“It was the same girl. There was no doubt in my mind, it was the same girl with blonde hair, wearing a pink poodle skirt and white blouse.

“‘Was that the same girl?’ my husband asked. Breaking the silence that filled the vehicle.

“‘I’m not sure so,’ I replied. I was shaking badly because deep inside I knew it was the same girl.

“We went around the sharp turns at the top of the mountain – much faster than we should have – and started down the mountain. And there she is again. Standing at the edge of the road. As soon as our car lights hit her, she steps back from the road and turns to face us, putting out her hand again.

“My husband swears as he slams on the brakes and slid to a stop about twenty yards from her. It was a young lady, probably in her early twenties and this may sound strange, but we both talked about it many, many, times, and neither of us can remember anything about her other than her outfit and she had shoulder-length, curly blonde hair.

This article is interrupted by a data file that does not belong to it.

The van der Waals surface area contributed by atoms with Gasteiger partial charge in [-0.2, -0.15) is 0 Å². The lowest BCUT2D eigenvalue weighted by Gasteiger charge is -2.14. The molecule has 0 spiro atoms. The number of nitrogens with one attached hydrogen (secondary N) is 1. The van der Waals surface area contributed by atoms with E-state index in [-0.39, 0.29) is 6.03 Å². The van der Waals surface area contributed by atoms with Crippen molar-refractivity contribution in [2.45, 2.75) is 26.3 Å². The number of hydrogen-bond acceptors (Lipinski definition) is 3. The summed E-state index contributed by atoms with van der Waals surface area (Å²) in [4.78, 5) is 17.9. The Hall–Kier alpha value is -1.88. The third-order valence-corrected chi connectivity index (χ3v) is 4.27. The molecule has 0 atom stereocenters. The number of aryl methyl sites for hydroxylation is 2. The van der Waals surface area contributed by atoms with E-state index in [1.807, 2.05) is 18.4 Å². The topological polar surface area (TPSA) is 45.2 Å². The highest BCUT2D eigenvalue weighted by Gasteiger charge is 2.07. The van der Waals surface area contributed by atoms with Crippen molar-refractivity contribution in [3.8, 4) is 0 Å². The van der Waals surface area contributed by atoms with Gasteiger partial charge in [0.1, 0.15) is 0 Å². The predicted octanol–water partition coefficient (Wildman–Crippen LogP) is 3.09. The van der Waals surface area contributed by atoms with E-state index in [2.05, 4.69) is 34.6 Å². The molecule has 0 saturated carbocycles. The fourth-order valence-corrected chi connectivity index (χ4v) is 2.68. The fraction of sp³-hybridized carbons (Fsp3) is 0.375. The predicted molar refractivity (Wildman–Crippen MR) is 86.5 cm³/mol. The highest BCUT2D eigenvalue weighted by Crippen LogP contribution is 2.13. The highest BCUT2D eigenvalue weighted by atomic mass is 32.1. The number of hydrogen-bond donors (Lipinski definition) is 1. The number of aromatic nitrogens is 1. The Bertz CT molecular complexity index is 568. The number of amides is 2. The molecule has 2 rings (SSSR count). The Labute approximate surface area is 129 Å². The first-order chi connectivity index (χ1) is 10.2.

“I’m crying at this point. I just want to go home. He’s convinced that somebody is playing a prank on us and goes to get out of the car to yell at the person. As soon as he opens the door, she vanished.

“He’s convinced we were the victims of a prank and gets out to look around. I’m crying harder because I just wanted to go home. He gets back in the vehicle and says he doesn’t know what’s going on, but he wasn’t sure where she had gone – there was a hill on one side of the road and a drop-off on the other.

“The rest of the trip home was quiet. Neither of us could explain what had happened that night. I can’t say we saw Sylvia, but we did experience something and it was enough that it kept us off the Janesville Pike once the sun went down.”

Tanya and I talked for a little longer before we left. I headed up the Janesville Pike. With the sun still shining, nothing seemed out of the ordinary. I debated waiting for dark before making my way back down the mountain, but decided not to tempt the spirits that haunt the Janesville Pike and left the area before the shadows covered the land.

But I was left with the question: did Tanya and her husband encounter the spirit of Sylvia, or was it another lost spirit, who died along the Janesville Pike, trying to find its way home?